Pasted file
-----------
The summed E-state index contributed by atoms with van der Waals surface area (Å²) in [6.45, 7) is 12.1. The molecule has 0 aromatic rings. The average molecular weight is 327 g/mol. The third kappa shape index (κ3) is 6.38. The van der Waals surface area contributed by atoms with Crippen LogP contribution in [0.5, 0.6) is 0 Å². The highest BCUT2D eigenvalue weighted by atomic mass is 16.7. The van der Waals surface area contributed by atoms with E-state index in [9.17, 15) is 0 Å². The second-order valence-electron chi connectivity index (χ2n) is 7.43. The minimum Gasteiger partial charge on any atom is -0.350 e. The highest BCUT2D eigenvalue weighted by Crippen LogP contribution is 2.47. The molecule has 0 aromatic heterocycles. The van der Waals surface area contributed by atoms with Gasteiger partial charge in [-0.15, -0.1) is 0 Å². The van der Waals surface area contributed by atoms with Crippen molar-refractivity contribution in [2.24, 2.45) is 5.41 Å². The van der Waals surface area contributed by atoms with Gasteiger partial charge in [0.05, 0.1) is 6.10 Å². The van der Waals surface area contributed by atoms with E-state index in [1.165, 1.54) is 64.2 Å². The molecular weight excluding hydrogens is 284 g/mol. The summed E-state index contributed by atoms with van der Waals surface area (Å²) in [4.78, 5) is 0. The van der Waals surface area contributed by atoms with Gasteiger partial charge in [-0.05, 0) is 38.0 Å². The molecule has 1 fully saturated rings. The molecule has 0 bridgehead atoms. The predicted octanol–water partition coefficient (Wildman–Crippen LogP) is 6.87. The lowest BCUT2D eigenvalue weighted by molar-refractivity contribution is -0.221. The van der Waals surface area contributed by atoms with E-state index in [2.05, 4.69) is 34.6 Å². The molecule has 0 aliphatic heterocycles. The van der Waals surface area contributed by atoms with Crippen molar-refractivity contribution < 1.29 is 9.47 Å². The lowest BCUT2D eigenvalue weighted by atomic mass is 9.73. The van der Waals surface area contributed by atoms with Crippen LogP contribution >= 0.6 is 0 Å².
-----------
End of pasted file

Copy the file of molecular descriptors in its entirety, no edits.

The summed E-state index contributed by atoms with van der Waals surface area (Å²) in [6.45, 7) is 12.1. The molecule has 0 aromatic rings. The average molecular weight is 327 g/mol. The third kappa shape index (κ3) is 6.38. The van der Waals surface area contributed by atoms with Crippen LogP contribution in [0.5, 0.6) is 0 Å². The highest BCUT2D eigenvalue weighted by atomic mass is 16.7. The van der Waals surface area contributed by atoms with E-state index in [9.17, 15) is 0 Å². The second-order valence-electron chi connectivity index (χ2n) is 7.43. The minimum Gasteiger partial charge on any atom is -0.350 e. The highest BCUT2D eigenvalue weighted by Crippen LogP contribution is 2.47. The molecule has 0 aromatic heterocycles. The van der Waals surface area contributed by atoms with Gasteiger partial charge in [-0.15, -0.1) is 0 Å². The van der Waals surface area contributed by atoms with Crippen molar-refractivity contribution in [2.24, 2.45) is 5.41 Å². The van der Waals surface area contributed by atoms with Gasteiger partial charge in [0.05, 0.1) is 6.10 Å². The van der Waals surface area contributed by atoms with E-state index in [1.165, 1.54) is 64.2 Å². The molecular weight excluding hydrogens is 284 g/mol. The summed E-state index contributed by atoms with van der Waals surface area (Å²) in [4.78, 5) is 0. The van der Waals surface area contributed by atoms with Gasteiger partial charge in [-0.05, 0) is 38.0 Å². The molecule has 1 fully saturated rings. The molecule has 0 bridgehead atoms. The predicted octanol–water partition coefficient (Wildman–Crippen LogP) is 6.87. The lowest BCUT2D eigenvalue weighted by molar-refractivity contribution is -0.221. The van der Waals surface area contributed by atoms with E-state index in [2.05, 4.69) is 34.6 Å². The molecule has 0 aliphatic heterocycles. The van der Waals surface area contributed by atoms with Crippen molar-refractivity contribution < 1.29 is 9.47 Å². The lowest BCUT2D eigenvalue weighted by atomic mass is 9.73. The van der Waals surface area contributed by atoms with Crippen LogP contribution >= 0.6 is 0 Å².